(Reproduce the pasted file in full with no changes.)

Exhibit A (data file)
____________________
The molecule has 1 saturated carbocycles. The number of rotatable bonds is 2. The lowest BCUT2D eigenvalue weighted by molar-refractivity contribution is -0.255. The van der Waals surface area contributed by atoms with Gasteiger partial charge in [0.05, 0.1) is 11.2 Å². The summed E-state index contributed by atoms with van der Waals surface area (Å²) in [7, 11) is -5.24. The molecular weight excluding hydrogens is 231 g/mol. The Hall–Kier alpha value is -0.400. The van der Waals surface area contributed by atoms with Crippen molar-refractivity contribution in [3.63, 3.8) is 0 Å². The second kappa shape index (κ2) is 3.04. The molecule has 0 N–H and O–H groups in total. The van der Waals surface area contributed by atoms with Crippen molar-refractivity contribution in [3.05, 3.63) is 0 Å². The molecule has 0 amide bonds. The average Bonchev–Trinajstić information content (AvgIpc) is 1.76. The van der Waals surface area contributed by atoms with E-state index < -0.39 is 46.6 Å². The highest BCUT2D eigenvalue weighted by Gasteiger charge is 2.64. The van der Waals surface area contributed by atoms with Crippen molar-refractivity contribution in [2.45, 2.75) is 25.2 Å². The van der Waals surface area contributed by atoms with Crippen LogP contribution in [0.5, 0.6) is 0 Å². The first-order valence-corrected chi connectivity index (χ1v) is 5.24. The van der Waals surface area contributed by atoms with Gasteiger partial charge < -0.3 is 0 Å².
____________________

The molecule has 1 saturated carbocycles. The number of rotatable bonds is 2. The lowest BCUT2D eigenvalue weighted by molar-refractivity contribution is -0.255. The van der Waals surface area contributed by atoms with Gasteiger partial charge in [0.05, 0.1) is 11.2 Å². The summed E-state index contributed by atoms with van der Waals surface area (Å²) in [7, 11) is -5.24. The molecular weight excluding hydrogens is 231 g/mol. The Hall–Kier alpha value is -0.400. The van der Waals surface area contributed by atoms with Crippen molar-refractivity contribution in [3.63, 3.8) is 0 Å². The second kappa shape index (κ2) is 3.04. The molecule has 0 N–H and O–H groups in total. The van der Waals surface area contributed by atoms with Crippen molar-refractivity contribution in [3.05, 3.63) is 0 Å². The molecule has 0 amide bonds. The average Bonchev–Trinajstić information content (AvgIpc) is 1.76. The van der Waals surface area contributed by atoms with E-state index < -0.39 is 46.6 Å². The highest BCUT2D eigenvalue weighted by Gasteiger charge is 2.64. The van der Waals surface area contributed by atoms with Crippen molar-refractivity contribution in [2.45, 2.75) is 25.2 Å². The van der Waals surface area contributed by atoms with Crippen LogP contribution in [0.5, 0.6) is 0 Å². The first-order valence-corrected chi connectivity index (χ1v) is 5.24. The van der Waals surface area contributed by atoms with Gasteiger partial charge < -0.3 is 0 Å².